If a person has a 40-hour working week then one hour is 2.5% of that time. It does not make sense to lose at gambling at a higher rate per hour than your hourly earnings rate. So, someone earning £400 per week at £10 per hour for 40 hours can afford to lose £10 per week in one hour of gambling.

It doesn't really matter whether the gambling activity is weekly or monthly or annually. The principle is to just apply the maximum time and loss over the longer period. In a 28 day-month this would be a loss of £40 over 4 hours. If it's an annual gambling trip the allocated amount would be say £500 over 50 hours.

Looking at casino table games there are differences in the pace of the games and in the house advantages in each game. If you were playing a game where there were 100 hands per hour and the house advantage is 1% then your loss per hour is 100% of your bet amount, assuming it is the same each hand. Therefore, the bet size should be £10 per hand to result in an average one hour loss of £10.

This is close to a blackjack experience if playing basic strategy with decent rules at a table with limited players. A poor strategy and / or poor rules could increase the advantage above 1%, but a full table would reduce the speed of the game.

Although the expected loss is £10, the turnover in the hour is £1,000, this means the cash funds required will very probably be somewhere between these two amounts. A common measure of loss as percentage of funds used is known as the hold percentage. With typical hold percentage being around 20% then funds required are likely to be at least £50.

This £50 is of course only an average, so it makes sense to have a gambling bankroll far greater that the average amount needed in one session. Also, the bankroll needs to cover consecutive negative sessions. A useful guide would be to start with a gambling bankroll of £500.
The way to build the bankroll is to set aside £10 per week for a year from disposable income before you ever start gambling. If you are unable to do that then maybe you are not ready to start gambling.

The type of bets placed makes a difference. Betting on red or black at odds of 1 to 1 on roulette will not be as volatile as betting on only one number per spin at 35 to 1 odds on roulette. Whilst the £500 bankroll could easily be comfortable enough for the 1 to 1 to bets it would be unlikely to be enough for the 35 to 1 bets.

In order to be able to continue gambling, you will have needed to continue to always set aside the same £10 on a weekly basis. Gambling winnings should not be spent on other items, but should be added to the gambling bankroll. This is the only way to ensure that the gambling bankroll could stay intact. Remember it doesn’t matter what the actual result is in a week. It is the theoretical loss of the £10 which needs to be replaced.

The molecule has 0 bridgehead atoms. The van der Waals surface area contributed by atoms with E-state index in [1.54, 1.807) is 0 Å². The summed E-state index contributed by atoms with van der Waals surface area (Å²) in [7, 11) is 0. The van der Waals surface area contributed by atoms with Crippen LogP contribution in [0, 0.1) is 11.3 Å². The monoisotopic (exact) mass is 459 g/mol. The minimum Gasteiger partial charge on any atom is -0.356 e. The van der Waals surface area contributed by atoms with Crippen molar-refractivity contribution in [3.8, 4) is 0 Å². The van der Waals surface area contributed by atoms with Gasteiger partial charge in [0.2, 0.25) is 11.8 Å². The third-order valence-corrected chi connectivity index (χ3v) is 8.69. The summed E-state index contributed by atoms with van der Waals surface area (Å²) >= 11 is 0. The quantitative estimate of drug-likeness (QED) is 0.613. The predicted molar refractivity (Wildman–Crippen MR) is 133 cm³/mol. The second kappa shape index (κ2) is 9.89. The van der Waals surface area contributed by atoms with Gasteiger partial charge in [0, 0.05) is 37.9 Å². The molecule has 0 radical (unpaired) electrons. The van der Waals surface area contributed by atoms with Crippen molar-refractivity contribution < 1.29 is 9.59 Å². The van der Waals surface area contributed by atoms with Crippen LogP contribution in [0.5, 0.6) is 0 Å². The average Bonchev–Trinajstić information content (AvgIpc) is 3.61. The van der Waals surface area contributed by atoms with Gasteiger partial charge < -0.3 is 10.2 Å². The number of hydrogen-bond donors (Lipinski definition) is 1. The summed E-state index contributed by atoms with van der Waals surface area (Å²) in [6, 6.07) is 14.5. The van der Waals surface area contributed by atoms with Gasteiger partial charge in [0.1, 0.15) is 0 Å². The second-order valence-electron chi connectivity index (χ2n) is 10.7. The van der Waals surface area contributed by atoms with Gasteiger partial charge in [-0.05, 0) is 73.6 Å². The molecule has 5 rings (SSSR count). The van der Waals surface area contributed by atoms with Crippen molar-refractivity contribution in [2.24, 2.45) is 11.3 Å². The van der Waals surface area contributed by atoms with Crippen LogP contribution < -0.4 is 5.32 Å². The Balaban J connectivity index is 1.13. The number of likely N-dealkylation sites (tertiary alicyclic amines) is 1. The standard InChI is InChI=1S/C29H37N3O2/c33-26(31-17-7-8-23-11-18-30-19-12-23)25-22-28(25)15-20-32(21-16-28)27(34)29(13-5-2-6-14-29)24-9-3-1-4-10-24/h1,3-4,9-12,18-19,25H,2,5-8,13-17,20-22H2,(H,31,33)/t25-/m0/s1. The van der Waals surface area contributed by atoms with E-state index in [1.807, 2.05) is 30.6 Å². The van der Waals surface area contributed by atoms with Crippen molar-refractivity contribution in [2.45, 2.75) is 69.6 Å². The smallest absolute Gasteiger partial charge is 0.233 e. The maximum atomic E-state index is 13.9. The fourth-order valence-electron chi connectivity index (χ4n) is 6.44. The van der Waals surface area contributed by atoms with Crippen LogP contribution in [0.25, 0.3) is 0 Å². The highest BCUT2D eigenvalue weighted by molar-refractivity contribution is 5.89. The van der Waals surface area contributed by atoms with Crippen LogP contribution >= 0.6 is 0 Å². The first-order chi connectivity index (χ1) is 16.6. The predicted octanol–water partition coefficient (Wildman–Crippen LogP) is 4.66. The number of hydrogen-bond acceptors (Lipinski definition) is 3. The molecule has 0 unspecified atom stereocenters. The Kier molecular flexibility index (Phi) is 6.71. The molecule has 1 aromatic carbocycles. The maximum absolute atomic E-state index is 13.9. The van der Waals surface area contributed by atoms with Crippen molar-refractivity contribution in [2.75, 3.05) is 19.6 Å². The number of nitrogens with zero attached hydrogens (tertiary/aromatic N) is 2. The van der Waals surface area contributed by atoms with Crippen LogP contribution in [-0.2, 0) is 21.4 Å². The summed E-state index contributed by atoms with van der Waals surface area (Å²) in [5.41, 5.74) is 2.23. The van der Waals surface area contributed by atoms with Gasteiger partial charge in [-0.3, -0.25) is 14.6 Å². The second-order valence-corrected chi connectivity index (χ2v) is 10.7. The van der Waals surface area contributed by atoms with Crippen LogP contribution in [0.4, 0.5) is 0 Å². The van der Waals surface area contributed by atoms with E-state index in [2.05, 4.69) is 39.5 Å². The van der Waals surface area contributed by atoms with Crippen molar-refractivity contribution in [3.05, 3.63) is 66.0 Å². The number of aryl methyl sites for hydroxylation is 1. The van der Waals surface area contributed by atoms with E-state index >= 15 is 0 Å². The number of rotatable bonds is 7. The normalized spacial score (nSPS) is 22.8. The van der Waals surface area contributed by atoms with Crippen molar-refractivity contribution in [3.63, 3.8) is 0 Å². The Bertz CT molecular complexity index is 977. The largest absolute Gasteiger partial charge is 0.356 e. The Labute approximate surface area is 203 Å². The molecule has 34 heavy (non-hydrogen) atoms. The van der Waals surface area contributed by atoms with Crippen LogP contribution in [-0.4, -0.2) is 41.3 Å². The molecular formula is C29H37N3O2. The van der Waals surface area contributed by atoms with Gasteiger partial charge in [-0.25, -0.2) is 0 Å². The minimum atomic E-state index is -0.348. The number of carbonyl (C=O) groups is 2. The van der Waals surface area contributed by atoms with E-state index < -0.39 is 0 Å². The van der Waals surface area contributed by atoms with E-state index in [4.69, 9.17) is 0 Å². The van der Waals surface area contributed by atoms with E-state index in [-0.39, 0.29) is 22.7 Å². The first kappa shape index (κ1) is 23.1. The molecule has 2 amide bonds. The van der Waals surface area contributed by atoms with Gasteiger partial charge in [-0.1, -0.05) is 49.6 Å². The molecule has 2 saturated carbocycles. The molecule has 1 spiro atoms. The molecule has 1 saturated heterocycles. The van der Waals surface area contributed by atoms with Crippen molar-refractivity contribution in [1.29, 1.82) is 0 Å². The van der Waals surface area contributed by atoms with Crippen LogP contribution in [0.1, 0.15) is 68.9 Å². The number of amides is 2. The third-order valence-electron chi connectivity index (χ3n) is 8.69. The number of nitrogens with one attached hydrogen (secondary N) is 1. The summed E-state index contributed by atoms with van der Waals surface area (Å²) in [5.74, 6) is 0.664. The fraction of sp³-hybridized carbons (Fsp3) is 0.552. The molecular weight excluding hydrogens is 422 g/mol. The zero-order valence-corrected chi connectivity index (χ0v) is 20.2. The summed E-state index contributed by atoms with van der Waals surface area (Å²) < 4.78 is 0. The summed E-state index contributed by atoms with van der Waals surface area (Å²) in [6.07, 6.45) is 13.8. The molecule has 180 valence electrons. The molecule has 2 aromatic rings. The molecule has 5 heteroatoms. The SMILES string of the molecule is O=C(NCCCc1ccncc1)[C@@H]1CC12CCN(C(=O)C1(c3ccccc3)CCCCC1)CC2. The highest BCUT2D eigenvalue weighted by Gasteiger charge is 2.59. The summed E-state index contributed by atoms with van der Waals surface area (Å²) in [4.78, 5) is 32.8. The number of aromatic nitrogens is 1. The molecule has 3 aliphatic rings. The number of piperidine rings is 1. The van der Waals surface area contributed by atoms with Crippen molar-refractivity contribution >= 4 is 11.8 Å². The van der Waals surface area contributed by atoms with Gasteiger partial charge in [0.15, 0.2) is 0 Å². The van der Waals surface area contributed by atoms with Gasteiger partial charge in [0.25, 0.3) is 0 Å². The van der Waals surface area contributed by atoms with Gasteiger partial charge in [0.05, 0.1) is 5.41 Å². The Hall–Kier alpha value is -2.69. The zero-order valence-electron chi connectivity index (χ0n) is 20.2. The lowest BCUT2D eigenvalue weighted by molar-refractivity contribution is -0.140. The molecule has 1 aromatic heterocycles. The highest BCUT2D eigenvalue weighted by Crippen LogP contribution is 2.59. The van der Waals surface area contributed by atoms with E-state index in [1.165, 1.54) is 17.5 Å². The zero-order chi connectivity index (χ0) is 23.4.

Comparison of actual games makes the theory easier to understand. The numbers are rounded estimates for simplicity. Playing baccarat or punto banco at 75 hands per hour and wagering £13 per hand for a turnover of £975 at a house advantage of 1% results in an expected loss of £9.75.

The casino table game roulette with a single zero has a 2.7% house advantage on the number bets. Playing at a full table of around 37 hands per hour, at a stake of £10 per spin will generate a turnover of £370, resulting in an expected loss of £10 per hour.

Compare this with an electronic roulette game at 180 spins per hour with the same 2.7% house advantage. Now a stake per hand of £2 per spin will generate a turnover of £360, resulting in an expected loss of £9.72 per hour.

Long term gambling losses are like death by a thousand cuts. If the game speed is increased then death comes sooner. Technology in most areas helps consumers by reducing costs or improving products. For losing gamblers, technology increases the cost of gambling losses by speeding the games up. The only way to counter this is to reduce your gambling stake.

Even where it is a remote gambling using alive dealer, the overall game pace will be quicker, meaning that stake size should be reduced.
Keeping the same stake per spin or per hand might seem boring, but it is an important control method. Doubling the stake on one spin requires halving the stake on two spins to get back on balance.

All of this information is of course theory. In any one session, you may come out well ahead or badly down. But these are not reasons or excuses to change the way you control your gambling behaviour. When gambling you are already choosing to lose cash and time. It's not sensible to lose control as well.

Students, the unemployed, persons on benefits, persons in part-time work and persons with similar limitations on disposable income generally cannot afford gambling losses and should avoid gambling. Persons under age 25 may have difficulties with gambling as our adolescent brain development is not fully mature until that age. The risk-reward analysis needed in gambling is an area that is one of the last to develop. So, it's not a good idea to start gambling before age 25.

In general summary:

  • Do not spend more than the equivalent of one hour per week (on an annualised basis) at all forms of gambling
  • Plan to gamble at a level that your expected loss per hour will not be more that you earn in an hour as a full-time employee